Thursday, December 8, 2011

Jacky St. James on the craft of writing porn for women

Posted By on Thu, Dec 8, 2011 at 9:12 AM

Jacky St. James
  • Jacky St. James
While men are aroused primarily by the physical, for women, the emotional and cerebral cues of a good love story are erotic. This is not to say women can't enjoy watching x-rated action; they just want to see the romance that builds up to the sex. Having grown up with explicit content just a click away, this generation of women is curious about porn, but studios are still hesitant to invest in films for couples and women. New Sensations is one of the few adult companies taking a chance on the untapped female market with their Romance Series: a line of plot porns with high production value. Jacky St. James is one of the minds behind this series, and her efforts seem to be paying off. The Romance Series has been nominated for a number of XBiz and AVN awards this year, including "Screenplay of the Year" for St. James's Dear Abby script.

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Shawn Alff: In many ways, romance novels are the female equivalent to porn, generating nearly as much revenue each year as the adult industry. In some respects, what separates the pornographic scenes in these books from those in most adult films is that romance fans get to read about the connection, love, and passion that builds up to the physical event. They get the background story that gives meaning to the sex act. How do you build and establish emotional connections between characters while working with such limited time constraints. Similarly, because the natural climax of these films is for the two lead characters to get together, do you worry female viewers will be potentially turned off by the sex scenes between supporting characters whose romantic connections are less developed?

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Jacky St. James: I’m glad you recognized the time constraints. I am not sure people realize just how challenging it is to write a feature script and build a story with so many characters in so few pages with all the stipulations and criteria needed for making an adult film. In order to build the emotional connections, I tend to focus on building strong characters, from leads all the way down to supporting. For me, the characters are what make or break a story. You can have the best story in the world, but if the audience isn’t invested in the characters, who ultimately cares?

For me, whether or not women get turned off by the characters is usually only a passing thought. In a society where pornography is still looked at as being a negative sexual outlet, it is always wonderful to hear about women watching and enjoying our films—even if they are only enjoying the main characters. I can remember watching Almost Heaven—a title released by The Romance Series earlier this year—and to be honest, I was far more invested in the supporting characters (Allie Haze and Xander Corvus), than I was in the leads. To each her own. Hopefully our films give viewers something that appeals to a variety of tastes and interests.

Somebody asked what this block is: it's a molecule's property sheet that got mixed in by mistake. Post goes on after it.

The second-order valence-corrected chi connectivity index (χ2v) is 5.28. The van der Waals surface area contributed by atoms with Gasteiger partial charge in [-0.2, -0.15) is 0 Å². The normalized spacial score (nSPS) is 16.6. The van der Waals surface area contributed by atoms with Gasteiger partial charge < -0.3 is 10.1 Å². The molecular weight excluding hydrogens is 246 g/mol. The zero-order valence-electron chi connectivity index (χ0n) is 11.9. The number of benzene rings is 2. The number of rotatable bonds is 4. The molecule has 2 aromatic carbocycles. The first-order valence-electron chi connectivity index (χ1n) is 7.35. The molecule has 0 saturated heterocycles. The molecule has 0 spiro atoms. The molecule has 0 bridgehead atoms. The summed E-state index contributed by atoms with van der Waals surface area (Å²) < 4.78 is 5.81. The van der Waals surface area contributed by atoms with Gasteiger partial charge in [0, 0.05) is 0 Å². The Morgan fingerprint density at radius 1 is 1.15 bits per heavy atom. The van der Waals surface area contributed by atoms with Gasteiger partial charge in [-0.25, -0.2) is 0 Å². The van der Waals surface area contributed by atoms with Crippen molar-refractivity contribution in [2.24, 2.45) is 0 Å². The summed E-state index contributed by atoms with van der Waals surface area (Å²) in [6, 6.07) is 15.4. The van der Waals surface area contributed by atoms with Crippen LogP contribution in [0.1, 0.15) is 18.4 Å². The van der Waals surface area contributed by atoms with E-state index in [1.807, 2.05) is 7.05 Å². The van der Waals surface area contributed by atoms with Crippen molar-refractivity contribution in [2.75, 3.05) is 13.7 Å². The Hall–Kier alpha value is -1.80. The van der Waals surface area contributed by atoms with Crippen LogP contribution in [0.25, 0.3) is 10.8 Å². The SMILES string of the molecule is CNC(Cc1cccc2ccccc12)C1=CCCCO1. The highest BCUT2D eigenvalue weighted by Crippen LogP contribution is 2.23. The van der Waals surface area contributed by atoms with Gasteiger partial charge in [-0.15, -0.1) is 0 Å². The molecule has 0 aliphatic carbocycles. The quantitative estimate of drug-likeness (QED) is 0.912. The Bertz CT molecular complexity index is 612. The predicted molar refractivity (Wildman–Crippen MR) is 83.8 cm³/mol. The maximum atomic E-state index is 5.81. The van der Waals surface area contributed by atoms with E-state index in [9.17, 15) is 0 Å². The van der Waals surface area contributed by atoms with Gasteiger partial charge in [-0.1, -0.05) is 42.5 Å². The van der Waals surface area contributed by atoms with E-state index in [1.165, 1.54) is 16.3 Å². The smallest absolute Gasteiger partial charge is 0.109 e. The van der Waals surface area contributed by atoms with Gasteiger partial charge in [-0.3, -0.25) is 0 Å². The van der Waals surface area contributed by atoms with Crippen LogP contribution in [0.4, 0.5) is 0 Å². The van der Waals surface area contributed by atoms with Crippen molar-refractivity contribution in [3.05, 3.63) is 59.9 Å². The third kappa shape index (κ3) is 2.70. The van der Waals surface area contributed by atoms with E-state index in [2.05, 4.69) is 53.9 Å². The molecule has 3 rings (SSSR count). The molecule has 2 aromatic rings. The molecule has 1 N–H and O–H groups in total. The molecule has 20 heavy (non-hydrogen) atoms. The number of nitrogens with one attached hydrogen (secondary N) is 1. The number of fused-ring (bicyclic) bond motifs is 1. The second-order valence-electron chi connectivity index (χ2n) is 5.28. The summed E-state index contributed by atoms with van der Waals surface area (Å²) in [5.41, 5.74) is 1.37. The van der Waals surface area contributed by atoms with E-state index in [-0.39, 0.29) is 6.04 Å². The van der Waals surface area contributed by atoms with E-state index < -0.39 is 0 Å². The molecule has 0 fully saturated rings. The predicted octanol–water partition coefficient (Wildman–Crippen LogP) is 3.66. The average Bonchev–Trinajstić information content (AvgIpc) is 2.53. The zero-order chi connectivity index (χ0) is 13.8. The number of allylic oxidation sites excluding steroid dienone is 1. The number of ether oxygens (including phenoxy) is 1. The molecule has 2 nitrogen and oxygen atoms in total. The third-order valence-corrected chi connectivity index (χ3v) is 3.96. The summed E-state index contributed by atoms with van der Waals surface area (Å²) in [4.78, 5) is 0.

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SA: Some writing instructors believe you cannot expect your reader to feel an emotion unless you feel that same emotion while writing. Does this hold true when creating an erotic romance script? Are you turned on by all of the male characters you create?

JSJ: I always feel the emotion when I’m writing. After all, these characters live inside me in some small ways, so what they are going through and dealing with, I am going through and dealing with. I become very attached to the characters I write and the stories I create. It might sound weird because (as some people might say), “it’s just porn,” but to me, writing is writing. Story creation is story creation.

Am I turned on by these male characters? Not always. To be quite honest, most of them are loosely based on men I know, have dated, have hated, have been in love with. So, yes, a few of them I’ve been turned on by at one point or another, but it would become boring to me as a writer to only write about the kind of storylines I’m most turned on by.

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SA: Many romance plots are built around a rogue, yet educated, lady’s man who falls for a woman who makes him want to settle down and be with only her. Love is a Dangerous Game and Dear Abby present similar male leads: bad boys who fall hopelessly in love with the female protagonist. When writing an erotic script for women, how important is it for you to create a male character who can have virtually any woman he wants, yet chooses to be with one woman? In your mind, what makes for the perfect heartthrob other than the obvious answers of confidence, success, intelligence, and a sense of humor?

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JSJ: Oh I can’t wait for you to see my next film, The Friend Zone, which stars a guy who actually isn’t a ladies man at all, and has fallen into that hideous trap of being best friends with the girl he’s in love with. I'm a sucker for the underdog and I honestly feel that script was my strongest to date.